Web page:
NBCUniversal is Prepared to Listen To Sh*t Girls Say

Shit Girls Say

Executives at NBCUniversal have announced they’re exploring turning Shit Girls Say, a YouTube and Twitter phenomenon, into a TV pilot for the Style Network. That’s quite a leap. And, potentially, a new business model whose time has clearly come.

If the name isn’t familiar to you, let me explain. The series started as a Twitter channel in 2011 and quickly caught fire, gaining millions of subscribers after it made the leap to YouTube in 2012. The simple idea, assembling a string of things girl say (literally) into a non-stop collage of inane, slightly exasperating colloquialisms, perfectly fits the average web surfer’s attention span. Which seems to amount to about a minute and a half, give or take.

The brains behind the project, Canadian comedy writers Kyle Humphrey and Graydon Sheppard, breathe life into the characters, with Sheppard going drag as “The Girl” and Humphrey as the occasional, long suffering, endlessly annoyed boyfriend.

Whether or not Sheppard makes the ultimate cut, playing “The Girl” in the series, Style’s Senior Vice President of Original Programming and Development, Sarah Weidman, promises whoever lands the breakthrough Shit Girls Say role will be “exploring the worlds of fashion, beauty, and lifestyle through her unique and comedic yet universal point of view. Even as she finds herself in outrageous comedic situations, ‘The Girl’ represents our core audience. A passionista who loves fashion and entertaining.”

Plans are to follow a comedy sketch-show format, which makes the most sense. Turning 90-second skits into a character driven sitcom could not only be a tough task, but might skewer the character’s soul as well.

And, going from Twitter all the way to cable TV represents an exciting leap, rivaled in the electronic media age only by shows which started on radio and made it to broadcast television, successfully retaining and then broadening the core audience. Count those on two hands.

But, it’s not like this hasn’t happened before. The trailblazer for this new path to cable TV, Shit My Dad Says, was a surprise Twitter sensation in 2009 and made it all the way to CBS (starring William Shatner) a year later. After a promising start, however, the series died a quiet death before its full run was completed (airing only 18 episodes) despite winning a People’s Choice Award. Another Twitter hit, Shh, Don’t Tell Steve, rolled through the CBS pipeline around the same time until it was dropped, presumably because of the low impact of Shit My Dad Says. Steve didn’t even make it to air.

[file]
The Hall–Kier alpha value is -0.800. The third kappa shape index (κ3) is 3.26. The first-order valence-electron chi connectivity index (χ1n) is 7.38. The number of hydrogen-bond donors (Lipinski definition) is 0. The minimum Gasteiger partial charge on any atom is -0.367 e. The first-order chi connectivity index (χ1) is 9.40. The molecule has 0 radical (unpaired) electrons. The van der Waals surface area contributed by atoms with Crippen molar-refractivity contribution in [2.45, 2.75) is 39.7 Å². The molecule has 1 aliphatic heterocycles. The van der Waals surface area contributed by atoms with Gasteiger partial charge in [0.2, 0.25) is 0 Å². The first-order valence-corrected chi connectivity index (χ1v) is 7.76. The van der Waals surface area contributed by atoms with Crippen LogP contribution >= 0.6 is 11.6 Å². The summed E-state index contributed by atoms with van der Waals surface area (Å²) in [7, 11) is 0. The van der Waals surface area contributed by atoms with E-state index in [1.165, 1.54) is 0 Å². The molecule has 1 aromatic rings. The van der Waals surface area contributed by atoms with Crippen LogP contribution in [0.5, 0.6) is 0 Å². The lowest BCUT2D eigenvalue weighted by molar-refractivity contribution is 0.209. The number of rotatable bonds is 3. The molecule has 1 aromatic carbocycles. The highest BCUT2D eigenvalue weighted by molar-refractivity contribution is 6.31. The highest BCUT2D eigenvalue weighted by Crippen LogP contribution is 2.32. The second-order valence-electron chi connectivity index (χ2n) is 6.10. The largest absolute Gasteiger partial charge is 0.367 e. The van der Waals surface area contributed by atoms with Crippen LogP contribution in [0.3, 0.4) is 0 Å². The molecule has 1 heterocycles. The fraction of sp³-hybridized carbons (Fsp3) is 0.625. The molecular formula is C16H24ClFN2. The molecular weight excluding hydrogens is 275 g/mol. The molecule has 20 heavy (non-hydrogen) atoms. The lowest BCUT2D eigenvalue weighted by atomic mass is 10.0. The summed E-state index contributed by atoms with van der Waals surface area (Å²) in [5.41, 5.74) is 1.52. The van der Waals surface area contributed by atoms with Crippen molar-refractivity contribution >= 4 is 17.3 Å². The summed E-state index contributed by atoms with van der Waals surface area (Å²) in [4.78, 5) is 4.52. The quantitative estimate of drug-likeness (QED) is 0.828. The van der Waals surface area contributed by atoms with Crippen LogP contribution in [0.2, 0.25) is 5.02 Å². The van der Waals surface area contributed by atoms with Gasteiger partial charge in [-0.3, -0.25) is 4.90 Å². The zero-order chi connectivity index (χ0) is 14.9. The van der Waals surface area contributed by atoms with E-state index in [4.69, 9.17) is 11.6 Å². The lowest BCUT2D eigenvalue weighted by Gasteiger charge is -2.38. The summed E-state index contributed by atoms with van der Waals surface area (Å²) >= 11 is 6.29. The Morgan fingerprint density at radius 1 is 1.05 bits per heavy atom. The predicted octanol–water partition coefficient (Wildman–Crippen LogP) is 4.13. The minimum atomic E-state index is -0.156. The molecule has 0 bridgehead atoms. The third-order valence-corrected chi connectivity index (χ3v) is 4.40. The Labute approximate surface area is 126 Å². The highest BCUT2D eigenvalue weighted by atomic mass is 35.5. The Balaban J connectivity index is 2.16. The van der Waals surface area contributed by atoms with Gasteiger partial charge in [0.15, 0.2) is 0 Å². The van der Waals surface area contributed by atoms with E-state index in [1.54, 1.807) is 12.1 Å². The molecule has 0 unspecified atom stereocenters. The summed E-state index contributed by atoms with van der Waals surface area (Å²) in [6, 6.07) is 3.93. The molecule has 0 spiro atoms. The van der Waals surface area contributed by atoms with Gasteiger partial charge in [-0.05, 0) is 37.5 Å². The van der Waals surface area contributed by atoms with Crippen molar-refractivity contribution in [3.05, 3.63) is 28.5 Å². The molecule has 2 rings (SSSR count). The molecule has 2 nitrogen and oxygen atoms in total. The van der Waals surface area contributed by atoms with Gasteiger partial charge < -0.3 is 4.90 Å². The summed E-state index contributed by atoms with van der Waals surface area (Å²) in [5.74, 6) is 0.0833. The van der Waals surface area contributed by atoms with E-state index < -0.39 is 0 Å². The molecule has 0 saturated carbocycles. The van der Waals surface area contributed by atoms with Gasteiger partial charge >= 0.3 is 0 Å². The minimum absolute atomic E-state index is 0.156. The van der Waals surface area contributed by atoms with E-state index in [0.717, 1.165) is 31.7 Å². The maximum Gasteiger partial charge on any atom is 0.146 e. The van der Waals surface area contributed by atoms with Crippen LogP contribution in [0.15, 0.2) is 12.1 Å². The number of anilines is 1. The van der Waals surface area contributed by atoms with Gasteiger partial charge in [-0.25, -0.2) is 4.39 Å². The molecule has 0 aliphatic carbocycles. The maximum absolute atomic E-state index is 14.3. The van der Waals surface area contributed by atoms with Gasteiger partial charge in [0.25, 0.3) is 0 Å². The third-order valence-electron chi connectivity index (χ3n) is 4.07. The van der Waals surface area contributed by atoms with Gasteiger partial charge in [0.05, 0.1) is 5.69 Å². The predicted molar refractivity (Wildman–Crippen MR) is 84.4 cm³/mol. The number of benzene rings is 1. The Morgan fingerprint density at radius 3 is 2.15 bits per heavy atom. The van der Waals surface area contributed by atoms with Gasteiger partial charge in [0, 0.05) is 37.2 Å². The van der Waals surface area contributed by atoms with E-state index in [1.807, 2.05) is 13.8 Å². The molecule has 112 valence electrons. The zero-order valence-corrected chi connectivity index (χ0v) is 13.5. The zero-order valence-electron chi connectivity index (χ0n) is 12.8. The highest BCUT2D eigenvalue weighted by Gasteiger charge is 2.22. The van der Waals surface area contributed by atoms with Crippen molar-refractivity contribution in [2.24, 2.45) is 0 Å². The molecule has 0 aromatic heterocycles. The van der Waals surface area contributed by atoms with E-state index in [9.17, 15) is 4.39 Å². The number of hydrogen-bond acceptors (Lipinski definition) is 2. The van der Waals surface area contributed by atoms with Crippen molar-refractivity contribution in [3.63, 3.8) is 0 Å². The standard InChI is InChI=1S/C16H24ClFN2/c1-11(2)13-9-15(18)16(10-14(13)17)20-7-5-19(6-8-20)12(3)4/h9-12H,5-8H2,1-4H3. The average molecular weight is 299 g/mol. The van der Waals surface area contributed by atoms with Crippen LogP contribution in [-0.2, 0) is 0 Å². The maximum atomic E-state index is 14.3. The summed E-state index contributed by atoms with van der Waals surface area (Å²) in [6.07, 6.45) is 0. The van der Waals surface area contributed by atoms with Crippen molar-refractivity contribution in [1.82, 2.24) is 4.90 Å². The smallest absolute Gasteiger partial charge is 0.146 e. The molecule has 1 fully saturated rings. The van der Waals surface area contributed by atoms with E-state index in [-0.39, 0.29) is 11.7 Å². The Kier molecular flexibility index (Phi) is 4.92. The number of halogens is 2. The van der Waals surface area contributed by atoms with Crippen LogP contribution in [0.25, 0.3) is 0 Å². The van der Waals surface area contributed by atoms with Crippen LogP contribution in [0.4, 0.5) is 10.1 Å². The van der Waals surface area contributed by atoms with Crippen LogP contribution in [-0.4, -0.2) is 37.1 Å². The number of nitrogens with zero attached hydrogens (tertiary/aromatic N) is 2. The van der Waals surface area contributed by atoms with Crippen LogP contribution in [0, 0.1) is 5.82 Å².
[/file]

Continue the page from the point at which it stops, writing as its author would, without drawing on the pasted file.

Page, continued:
Which raises the question, what is NBC thinking? Despite a tremendous groundswell of publicity for Shit My Dad Says (and a rush by writers to jump on the bandwagon, creating any number of Twitter and YouTube channels emulating the phenomenon) the series was a ratings disappointment (although very well written) and probably killed development of other similar projects.

So, what’s different this time? Despite plenty of funny women on TV over the years, Hollywood has only just embraced the idea that humorous women can mean big bucks at the box office. The confidence on this one could come from the success of Mindy, Zooey, Tina, and others. With some reworking (and, presumably, recasting), Shit Girls Say could be the next big hit with a female lead.

So, if this cable TV business model finally works, expect a flood of Twitter-turned-YouTube-turned-TV projects. It may blunt the creativity and uniqueness of the online experience or it could be the new path to TV (or movies) that the web has been promising, but has yet to fully deliver.

Is there an Emmy in the future for, say, Leave Britney Spears Alone!, The Annoying Orange or even (shudder!) Ray William Johnson?

What do you think? Will you be watching? Can Shit Girls Say make the transition to television?

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